Delta Marine’s magnum opus, the 216-foot Invictus, sets sail to conquer the world.
By Jerry Stansfield | Photos by Superyacht Media and Jim McHugh
It seems likely that years from now, when art historians and analysts of artistic invention offer their pronouncements on the eternal parade of design trends up until their time in the future present, they’ll be less likely to dwell on the transitory caprice of glitzy swoops and embellishments, and more likely to acknowledge the longer-lived achievements that owe their relative permanence to more substantive attributes. These, in turn, may well be universally grounded in earlier (read: proven) influences, physical imperatives and the human scale, and most likely will themselves prove to serve as worthy precedents to trends that follow.
And whenever these same historians and analysts look to the evolution of nautical design, they inevitably must recognize Invictus, Delta Marine’s newest entry in its portfolio of custom motoryachts. A large vessel by any measure, the 216-foot by 43-foot Invictus offers a full-displacement hull form with a substantial 12-foot 8-inch draft to maximize interior volume. The resulting arrangement accommodates, in addition to the owner couple, 12 guests in six double staterooms and a crew of 22.
Notwithstanding her overall conservative look, Invictus presents an appropriately imposing demeanor, the result of an emphasis on scale and proportion commensurate with her superyacht-caliber dimensions and the enhancement of countless functional details born of meticulous selection and arrangement of visual elements. Central to the yacht’s design brief is the comfortable accommodation of a variety of guest complements, from large social groups to more intimate gatherings, and of itineraries ranging from a half-day dinner cruise or dockside reception to transoceanic passages spanning weeks or even months. Accordingly, the design team has taken full advantage of length, breadth and depth to accommodate activities from active watersports and al fresco relaxation to indoor entertaining and socializing.
First and foremost, Invictus is a serious, globe-girdling vessel whose ice-class steel hull and 7,000-nautical-mile range leave virtually no destination beyond her reach. But her style is every bit as impressive as her substance. As a developer and owner of high-end commercial and retail properties, the yacht’s owner has made a career of creating attractive, inviting and comfortable environments for his discerning public, and Invictus represents a natural extension of those same attributes as they apply to his private life. In order to create an appropriate seagoing equivalent for his new yacht, he naturally enlisted the talents of Diane Johnson, a southern California-based interior designer and author of multiple residential and business-related projects for this selfsame client.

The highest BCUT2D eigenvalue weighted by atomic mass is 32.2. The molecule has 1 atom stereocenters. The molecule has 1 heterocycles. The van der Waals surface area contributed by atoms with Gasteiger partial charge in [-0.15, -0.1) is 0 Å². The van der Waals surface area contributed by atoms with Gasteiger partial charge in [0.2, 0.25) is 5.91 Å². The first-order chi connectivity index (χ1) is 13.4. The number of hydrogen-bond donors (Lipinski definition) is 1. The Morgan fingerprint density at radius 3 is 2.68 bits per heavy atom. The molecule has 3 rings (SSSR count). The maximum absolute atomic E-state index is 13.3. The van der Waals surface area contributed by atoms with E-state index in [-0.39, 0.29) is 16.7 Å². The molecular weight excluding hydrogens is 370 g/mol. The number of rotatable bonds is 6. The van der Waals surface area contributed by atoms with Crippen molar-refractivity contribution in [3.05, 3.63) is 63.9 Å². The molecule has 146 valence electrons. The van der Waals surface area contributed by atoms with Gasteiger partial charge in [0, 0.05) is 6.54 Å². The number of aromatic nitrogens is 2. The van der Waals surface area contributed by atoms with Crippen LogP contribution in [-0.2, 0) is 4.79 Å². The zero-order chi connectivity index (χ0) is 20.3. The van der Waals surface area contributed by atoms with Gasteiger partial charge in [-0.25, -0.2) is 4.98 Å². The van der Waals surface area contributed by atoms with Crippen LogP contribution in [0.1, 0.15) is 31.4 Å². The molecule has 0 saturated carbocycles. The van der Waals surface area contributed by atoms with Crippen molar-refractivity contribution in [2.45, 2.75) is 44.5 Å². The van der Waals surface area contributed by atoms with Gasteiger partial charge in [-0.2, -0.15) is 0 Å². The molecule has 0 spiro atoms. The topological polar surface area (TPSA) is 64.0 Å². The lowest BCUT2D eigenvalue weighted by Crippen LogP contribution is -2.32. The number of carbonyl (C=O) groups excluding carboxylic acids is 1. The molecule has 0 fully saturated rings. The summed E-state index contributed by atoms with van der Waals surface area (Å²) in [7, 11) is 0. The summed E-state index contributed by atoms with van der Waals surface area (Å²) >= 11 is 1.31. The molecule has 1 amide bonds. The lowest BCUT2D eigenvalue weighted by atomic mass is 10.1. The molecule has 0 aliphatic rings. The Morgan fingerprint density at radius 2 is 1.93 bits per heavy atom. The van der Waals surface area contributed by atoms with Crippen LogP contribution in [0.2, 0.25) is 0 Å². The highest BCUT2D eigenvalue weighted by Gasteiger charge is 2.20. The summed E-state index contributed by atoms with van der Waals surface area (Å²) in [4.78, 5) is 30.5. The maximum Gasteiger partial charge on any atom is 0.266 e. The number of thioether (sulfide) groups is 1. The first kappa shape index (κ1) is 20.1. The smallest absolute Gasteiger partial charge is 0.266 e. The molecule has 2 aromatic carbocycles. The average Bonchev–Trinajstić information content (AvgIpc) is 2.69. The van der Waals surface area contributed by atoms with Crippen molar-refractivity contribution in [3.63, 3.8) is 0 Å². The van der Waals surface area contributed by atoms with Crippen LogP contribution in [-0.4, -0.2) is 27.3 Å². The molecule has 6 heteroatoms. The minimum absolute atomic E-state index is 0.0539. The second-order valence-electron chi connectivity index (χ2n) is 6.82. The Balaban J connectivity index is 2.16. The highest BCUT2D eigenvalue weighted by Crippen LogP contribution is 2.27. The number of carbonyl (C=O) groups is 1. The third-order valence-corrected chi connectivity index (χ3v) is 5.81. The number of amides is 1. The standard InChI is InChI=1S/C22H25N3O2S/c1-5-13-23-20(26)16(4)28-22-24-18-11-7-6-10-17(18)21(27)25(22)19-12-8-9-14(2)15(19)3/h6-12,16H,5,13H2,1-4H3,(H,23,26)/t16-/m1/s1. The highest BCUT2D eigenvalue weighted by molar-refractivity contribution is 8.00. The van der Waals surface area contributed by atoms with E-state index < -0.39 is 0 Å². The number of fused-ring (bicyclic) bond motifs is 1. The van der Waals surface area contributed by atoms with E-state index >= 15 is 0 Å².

“The owner,” says Johnson, “is a very visual person with a fine eye for detail. His priorities for Invictus are all about family and friends, about creating environments that nurture the senses without overwhelming them.”
With beauty and human comfort as cornerstones of her design brief, Johnson set about fashioning a disciplined overall theme grounded in classical styles, but offering a distinct personality in each living space, and just for fun, here and there, an engaging surprise or two.
With the aim of delivering a comfortable residential feel throughout the yacht, the owner specified few built-in furnishings, instead favoring a selection of sofas, chairs and tables, secured in place in people-friendly arrangements. Other elements of visual continuity include a curving central staircase whose metal, wood and leather finishes carry through each interior level, and a muted, yet rich palette of fabrics, stone and joinery. Within that context, each living space offers a distinct personality, notably in the variety of cabinetry (much of it from Delta’s own carpentry shop) and stone design (executed by Seattle’s Jeff Homchick) inspired by Johnson’s research in Tuscany, and her discovery of a rare marble species used in 12th- to 15th-century Florence. Among the more intriguing surprises are the judicious placement of Lalique crystal pieces in wall sconces, powder room fixtures and a handsome chandelier suspended over the 22-place table in the main dining room aft on the owner’s deck. And even the most casual observer could be forgiven for half expecting, upon entering the dramatically Art Deco-themed bridge deck skylounge bar, to run smack into a tuxedo-clad Frank Sinatra or any of his Rat Pack cronies. It’s an almost inescapable image, and that same observer would have to wonder if, just maybe, it was planned that way, all part of the fun.
Actively engaged in the project, Invictus’ owner made frequent trips to Delta Marine’s Seattle yard during the build, bringing a perspective that meshed agreeably with that of the builder’s design team.